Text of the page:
Nestlé Cereals reveal that at least 6 out of 10 Irish kids don't get enough whole grain or fibre in their diet

Nestlé Cereals have announced the details of a recent survey into children’s food consumption which was carried out by Nestlé Cereals in association with the Irish Universities Nutrition Alliance.

It involved over 1,000 children and teenagers and found that at least 6 out of 10 Irish kids do not get enough whole grain or fibre in their diet.

According to Dr. Anne Nugent, UCD Institute of Food and Health, a diet rich in whole grains and fibre can help to reduce the risk of diseases like heart disease and type 2 diabetes. Encouraging children and teenagers to include grains such as wheat, oats, rice, barley and rye in their daily diet may help reduce the risk of future ill health.

The results showed that the children who ate whole grains were found to have a significantly higher fibre intake, which has an important role in digestive health. Those who ate whole grain cereals also had higher intakes of vitamin D and less salt, when compared to those eating non-whole grain cereal.

The research showed that ready to eat breakfast cereals were the main contributors to whole grains intakes in Irish children and Nestle breakfast cereals contributed to 25% of all whole grain consumed at breakfast.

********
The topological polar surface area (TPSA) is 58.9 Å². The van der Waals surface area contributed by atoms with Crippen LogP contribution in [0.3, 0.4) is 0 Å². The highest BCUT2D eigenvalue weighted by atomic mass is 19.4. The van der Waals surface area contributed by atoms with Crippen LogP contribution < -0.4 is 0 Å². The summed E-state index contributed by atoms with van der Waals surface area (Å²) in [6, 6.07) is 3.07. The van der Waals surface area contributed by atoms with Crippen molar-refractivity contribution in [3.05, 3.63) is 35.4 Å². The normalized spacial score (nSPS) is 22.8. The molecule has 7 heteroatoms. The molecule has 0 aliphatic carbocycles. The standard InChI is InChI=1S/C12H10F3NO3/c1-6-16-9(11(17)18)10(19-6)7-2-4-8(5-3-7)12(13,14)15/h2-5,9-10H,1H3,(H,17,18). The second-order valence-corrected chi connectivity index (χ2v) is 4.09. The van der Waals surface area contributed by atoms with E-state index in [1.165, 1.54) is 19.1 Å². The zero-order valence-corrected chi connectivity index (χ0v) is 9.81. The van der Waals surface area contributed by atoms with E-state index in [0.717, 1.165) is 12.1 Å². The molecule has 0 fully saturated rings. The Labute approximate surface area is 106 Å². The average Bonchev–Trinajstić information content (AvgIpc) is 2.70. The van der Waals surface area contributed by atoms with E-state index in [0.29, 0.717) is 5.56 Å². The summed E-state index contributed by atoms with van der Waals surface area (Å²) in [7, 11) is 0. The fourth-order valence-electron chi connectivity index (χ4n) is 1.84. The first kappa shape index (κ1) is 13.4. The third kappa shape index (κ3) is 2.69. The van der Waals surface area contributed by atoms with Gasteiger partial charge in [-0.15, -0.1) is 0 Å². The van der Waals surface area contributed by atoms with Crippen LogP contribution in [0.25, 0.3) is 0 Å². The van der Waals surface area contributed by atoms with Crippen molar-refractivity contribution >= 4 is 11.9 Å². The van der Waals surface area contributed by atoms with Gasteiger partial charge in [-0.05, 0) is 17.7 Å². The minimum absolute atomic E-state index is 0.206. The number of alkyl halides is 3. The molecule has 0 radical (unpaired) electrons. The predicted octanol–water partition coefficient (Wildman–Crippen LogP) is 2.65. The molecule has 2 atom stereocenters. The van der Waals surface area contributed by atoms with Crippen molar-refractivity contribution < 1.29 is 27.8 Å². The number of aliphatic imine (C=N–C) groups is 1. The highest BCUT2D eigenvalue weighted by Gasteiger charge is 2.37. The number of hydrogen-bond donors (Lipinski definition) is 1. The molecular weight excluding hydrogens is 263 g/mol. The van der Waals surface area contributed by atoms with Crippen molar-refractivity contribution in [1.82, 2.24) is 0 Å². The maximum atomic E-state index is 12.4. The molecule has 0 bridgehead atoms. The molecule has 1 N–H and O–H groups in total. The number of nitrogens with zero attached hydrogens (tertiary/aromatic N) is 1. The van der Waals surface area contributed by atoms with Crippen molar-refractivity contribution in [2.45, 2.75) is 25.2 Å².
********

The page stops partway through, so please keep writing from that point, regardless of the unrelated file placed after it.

Jennifer Quinn, Brand Manager Nestlé Cereals said, “It’s startling to see that at least 6 out of 10 Irish children aren’t getting enough whole grain and fibre in their diets. We want to get this message across to highlight the importance of whole grain and fibre and encourage families to be more aware that they are getting enough of both every day.”

All Nestlé breakfast cereals are a source of fibre and provide at least 8g of whole grain per serving, just look for the green banner on every pack.

Nestlé Cereals accommodates a variety of tastes with a large selection of well-know and much loved cereals including; Nestlé Cheerios, Oats & More, Cookie Crisp, Shreddies, Golden Nuggets, Shredded Wheat, Nesquik and any more.

Log onto www.wholegrain.ie for more information.




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